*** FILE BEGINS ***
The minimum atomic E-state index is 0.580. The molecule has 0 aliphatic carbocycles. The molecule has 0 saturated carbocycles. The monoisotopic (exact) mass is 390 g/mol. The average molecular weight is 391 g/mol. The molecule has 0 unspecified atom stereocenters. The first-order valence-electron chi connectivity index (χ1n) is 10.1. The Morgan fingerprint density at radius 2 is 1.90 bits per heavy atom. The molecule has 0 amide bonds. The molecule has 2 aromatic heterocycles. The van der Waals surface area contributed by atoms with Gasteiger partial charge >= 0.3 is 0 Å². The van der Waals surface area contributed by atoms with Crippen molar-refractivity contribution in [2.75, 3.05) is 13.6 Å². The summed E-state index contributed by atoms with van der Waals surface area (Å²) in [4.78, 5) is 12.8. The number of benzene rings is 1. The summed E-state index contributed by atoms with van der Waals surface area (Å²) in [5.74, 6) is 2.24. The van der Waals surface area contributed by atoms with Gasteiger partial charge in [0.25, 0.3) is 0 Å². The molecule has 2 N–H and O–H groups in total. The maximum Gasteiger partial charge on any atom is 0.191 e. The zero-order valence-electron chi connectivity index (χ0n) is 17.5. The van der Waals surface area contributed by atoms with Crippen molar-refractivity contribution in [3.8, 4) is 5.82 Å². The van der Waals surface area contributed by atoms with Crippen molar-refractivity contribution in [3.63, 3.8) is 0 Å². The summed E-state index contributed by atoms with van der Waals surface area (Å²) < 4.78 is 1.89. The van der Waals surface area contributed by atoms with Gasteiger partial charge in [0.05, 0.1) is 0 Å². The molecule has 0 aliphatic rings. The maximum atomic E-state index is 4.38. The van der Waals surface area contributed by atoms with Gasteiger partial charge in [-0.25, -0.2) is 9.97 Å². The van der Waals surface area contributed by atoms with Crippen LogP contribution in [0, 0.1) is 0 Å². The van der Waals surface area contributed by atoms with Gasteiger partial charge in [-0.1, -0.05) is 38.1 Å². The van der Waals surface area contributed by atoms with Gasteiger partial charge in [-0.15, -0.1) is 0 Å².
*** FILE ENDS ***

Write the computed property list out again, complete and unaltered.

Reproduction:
The minimum atomic E-state index is 0.580. The molecule has 0 aliphatic carbocycles. The molecule has 0 saturated carbocycles. The monoisotopic (exact) mass is 390 g/mol. The average molecular weight is 391 g/mol. The molecule has 0 unspecified atom stereocenters. The first-order valence-electron chi connectivity index (χ1n) is 10.1. The Morgan fingerprint density at radius 2 is 1.90 bits per heavy atom. The molecule has 0 amide bonds. The molecule has 2 aromatic heterocycles. The van der Waals surface area contributed by atoms with Gasteiger partial charge >= 0.3 is 0 Å². The van der Waals surface area contributed by atoms with Crippen molar-refractivity contribution in [2.75, 3.05) is 13.6 Å². The summed E-state index contributed by atoms with van der Waals surface area (Å²) in [4.78, 5) is 12.8. The number of benzene rings is 1. The summed E-state index contributed by atoms with van der Waals surface area (Å²) in [5.74, 6) is 2.24. The van der Waals surface area contributed by atoms with Gasteiger partial charge in [0.25, 0.3) is 0 Å². The molecule has 2 N–H and O–H groups in total. The maximum Gasteiger partial charge on any atom is 0.191 e. The zero-order valence-electron chi connectivity index (χ0n) is 17.5. The van der Waals surface area contributed by atoms with Crippen molar-refractivity contribution in [3.8, 4) is 5.82 Å². The van der Waals surface area contributed by atoms with Crippen molar-refractivity contribution in [3.63, 3.8) is 0 Å². The summed E-state index contributed by atoms with van der Waals surface area (Å²) < 4.78 is 1.89. The van der Waals surface area contributed by atoms with Gasteiger partial charge in [0.05, 0.1) is 0 Å². The molecule has 0 aliphatic rings. The maximum atomic E-state index is 4.38. The van der Waals surface area contributed by atoms with Gasteiger partial charge in [-0.25, -0.2) is 9.97 Å². The van der Waals surface area contributed by atoms with Crippen LogP contribution in [0, 0.1) is 0 Å². The van der Waals surface area contributed by atoms with Gasteiger partial charge in [-0.1, -0.05) is 38.1 Å². The van der Waals surface area contributed by atoms with Gasteiger partial charge in [-0.15, -0.1) is 0 Å².